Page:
What causes old dog behavior changes at night? Old age brings with it a variety of medical conditions. With good care and regular checkups, many of them can be either prevented or treated.
Old age also brings many natural, age-related changes that can be slowed down through your intervention.
There is much that is predictable about your dog’s age-related health, and within breeds even more predictable. Many geriatric medical problems seem more frequent now because dogs are living longer than ever before.
Old Dog Behavior Changes at Night
As the body’s metabolism slows, its systems are not as efficient as they once were. Hair turns grey and loses its natural luster. Joints stiffen and muscles lose their strength and tone. The nervous system appears less sharp in its responses to the outside world. The senses seem less reliable, particularly eyesight and hearing.
Left to nature, a dog’s life expectancy is limited by its ability to find food, defend itself and avoid illness and injury. Through living with us, many dogs now live long enough to become true geriatrics. Aging is natural, not an illness. With increasing age, your dog’s body simply does not work as well as it once did.
Aging also allows illnesses to occur more frequently. Over that we have little control. But there are signs of aging that are similar to signs of illness, and it is important to separate the two. Older dogs lacking mental stimulation become dull and lethargic, but lassitude or depression is one of the natural ways in which a sick dog’s body responds to the stress of illness.
Never assume that changes in your dog’s behavior are simply the changes of aging. If your dog’s behavior changes, see your vet. As a general rule, dogs in the last third of their natural life benefit from twice-yearly medical checkups.
Increasing disorientation, changes in social relationships, and alterations in sleeping patterns are common.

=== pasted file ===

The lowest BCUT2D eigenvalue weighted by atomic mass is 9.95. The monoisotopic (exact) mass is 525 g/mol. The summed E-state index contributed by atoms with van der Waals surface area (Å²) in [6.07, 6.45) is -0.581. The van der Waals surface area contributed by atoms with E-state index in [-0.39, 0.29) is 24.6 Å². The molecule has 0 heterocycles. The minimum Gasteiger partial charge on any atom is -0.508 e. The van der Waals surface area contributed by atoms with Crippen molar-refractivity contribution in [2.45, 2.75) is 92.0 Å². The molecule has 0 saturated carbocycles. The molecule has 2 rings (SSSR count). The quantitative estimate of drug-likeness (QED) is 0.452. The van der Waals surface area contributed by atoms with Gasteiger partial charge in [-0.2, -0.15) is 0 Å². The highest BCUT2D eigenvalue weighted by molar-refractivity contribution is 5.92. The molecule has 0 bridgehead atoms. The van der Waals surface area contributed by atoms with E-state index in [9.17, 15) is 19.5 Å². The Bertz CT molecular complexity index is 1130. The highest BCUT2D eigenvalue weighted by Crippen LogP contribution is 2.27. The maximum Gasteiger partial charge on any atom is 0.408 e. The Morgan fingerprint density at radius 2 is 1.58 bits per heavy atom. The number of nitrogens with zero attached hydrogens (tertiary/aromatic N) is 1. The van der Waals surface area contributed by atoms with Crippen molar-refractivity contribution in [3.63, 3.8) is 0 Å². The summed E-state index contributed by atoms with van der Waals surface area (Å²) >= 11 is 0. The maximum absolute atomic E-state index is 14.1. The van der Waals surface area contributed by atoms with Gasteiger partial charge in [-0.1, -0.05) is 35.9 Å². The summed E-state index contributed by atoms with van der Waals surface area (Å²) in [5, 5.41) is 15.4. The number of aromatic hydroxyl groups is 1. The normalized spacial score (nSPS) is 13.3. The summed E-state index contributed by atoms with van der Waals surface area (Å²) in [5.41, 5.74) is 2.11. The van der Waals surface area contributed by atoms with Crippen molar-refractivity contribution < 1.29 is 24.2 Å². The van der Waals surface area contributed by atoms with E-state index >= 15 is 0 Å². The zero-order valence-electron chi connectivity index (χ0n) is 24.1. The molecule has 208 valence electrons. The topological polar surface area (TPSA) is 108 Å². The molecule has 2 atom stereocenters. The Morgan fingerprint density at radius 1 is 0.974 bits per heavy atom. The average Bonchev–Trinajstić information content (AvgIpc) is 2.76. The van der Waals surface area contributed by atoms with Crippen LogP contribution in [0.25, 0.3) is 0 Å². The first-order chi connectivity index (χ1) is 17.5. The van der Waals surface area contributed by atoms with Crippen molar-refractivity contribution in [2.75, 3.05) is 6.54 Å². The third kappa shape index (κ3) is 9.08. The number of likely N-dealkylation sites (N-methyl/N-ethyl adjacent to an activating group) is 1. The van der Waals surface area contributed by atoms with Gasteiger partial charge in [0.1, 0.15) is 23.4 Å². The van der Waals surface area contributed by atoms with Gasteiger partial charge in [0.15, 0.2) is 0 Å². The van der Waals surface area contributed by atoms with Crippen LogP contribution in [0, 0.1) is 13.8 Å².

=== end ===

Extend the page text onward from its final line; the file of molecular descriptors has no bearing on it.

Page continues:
Many elderly dogs eventually interact less with their family, sleep more during the day and less at night.
They get befuddled, some dogs start staring into space or walking into corners. A curious phenomenon is that while neutered females become more aggressive, neutered males get less so as they grow old.
Physical Changes in Old Dogs
With age, messages travelling through the nervous system slow down, and every sense becomes less acute than it was in youth. Eyesight and hearing are the senses that deteriorate the most and where deterioration is most noticeable and most problematic.
Some breeds, such as the Labrador Retriever, inherit the risk of developing mature-onset cataracts. If a cataract does develop, the crystalline lens of the eye is removed but, unlike in humans, it is rarely replaced with a plastic lens. The anatomy of the dog’s eye makes this a more difficult solution in dogs.
Cloudy changes in older dogs’ eyes may resemble a cataract but are more likely to be an age-related connective tissue change in the lens called lenticular sclerosis. Every dog over the age of nine develops sclerosis and suffers from nearsightedness.
A dog sees through a mist and can still see movement, especially at a distance of 20 feet (six meters), but it has difficulty finding a ball in front of its nose.
Impaired hearing is common in older dogs. Total deafness also occurs, often quite rapidly over a six-month period. Owners often misinterpret true hearing loss with selective hearing – an older dog’s realization that it does not always have to do what it is told.